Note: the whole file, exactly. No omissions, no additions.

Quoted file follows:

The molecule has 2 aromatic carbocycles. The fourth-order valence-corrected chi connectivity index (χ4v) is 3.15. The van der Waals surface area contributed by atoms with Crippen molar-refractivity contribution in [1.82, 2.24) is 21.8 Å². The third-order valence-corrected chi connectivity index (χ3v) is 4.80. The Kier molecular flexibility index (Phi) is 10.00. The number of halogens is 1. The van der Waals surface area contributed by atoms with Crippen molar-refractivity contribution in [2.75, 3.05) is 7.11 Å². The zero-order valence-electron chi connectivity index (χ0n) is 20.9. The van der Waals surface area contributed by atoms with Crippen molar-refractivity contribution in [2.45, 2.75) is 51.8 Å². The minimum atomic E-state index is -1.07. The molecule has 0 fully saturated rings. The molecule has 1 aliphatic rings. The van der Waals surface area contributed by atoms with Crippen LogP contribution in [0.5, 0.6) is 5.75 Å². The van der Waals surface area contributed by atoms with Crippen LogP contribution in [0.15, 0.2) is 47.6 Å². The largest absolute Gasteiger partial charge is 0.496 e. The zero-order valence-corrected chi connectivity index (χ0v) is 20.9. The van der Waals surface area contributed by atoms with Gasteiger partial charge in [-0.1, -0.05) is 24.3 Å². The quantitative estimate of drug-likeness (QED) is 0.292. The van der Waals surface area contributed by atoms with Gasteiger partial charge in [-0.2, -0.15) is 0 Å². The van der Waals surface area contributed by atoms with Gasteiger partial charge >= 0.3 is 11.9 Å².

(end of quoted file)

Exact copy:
The molecule has 2 aromatic carbocycles. The fourth-order valence-corrected chi connectivity index (χ4v) is 3.15. The van der Waals surface area contributed by atoms with Crippen molar-refractivity contribution in [1.82, 2.24) is 21.8 Å². The third-order valence-corrected chi connectivity index (χ3v) is 4.80. The Kier molecular flexibility index (Phi) is 10.00. The number of halogens is 1. The van der Waals surface area contributed by atoms with Crippen molar-refractivity contribution in [2.75, 3.05) is 7.11 Å². The zero-order valence-electron chi connectivity index (χ0n) is 20.9. The van der Waals surface area contributed by atoms with Crippen molar-refractivity contribution in [2.45, 2.75) is 51.8 Å². The minimum atomic E-state index is -1.07. The molecule has 0 fully saturated rings. The molecule has 1 aliphatic rings. The van der Waals surface area contributed by atoms with Crippen LogP contribution in [0.5, 0.6) is 5.75 Å². The van der Waals surface area contributed by atoms with Crippen LogP contribution in [0.15, 0.2) is 47.6 Å². The largest absolute Gasteiger partial charge is 0.496 e. The zero-order valence-corrected chi connectivity index (χ0v) is 20.9. The van der Waals surface area contributed by atoms with Gasteiger partial charge in [-0.1, -0.05) is 24.3 Å². The quantitative estimate of drug-likeness (QED) is 0.292. The van der Waals surface area contributed by atoms with Gasteiger partial charge in [-0.2, -0.15) is 0 Å². The van der Waals surface area contributed by atoms with Gasteiger partial charge >= 0.3 is 11.9 Å².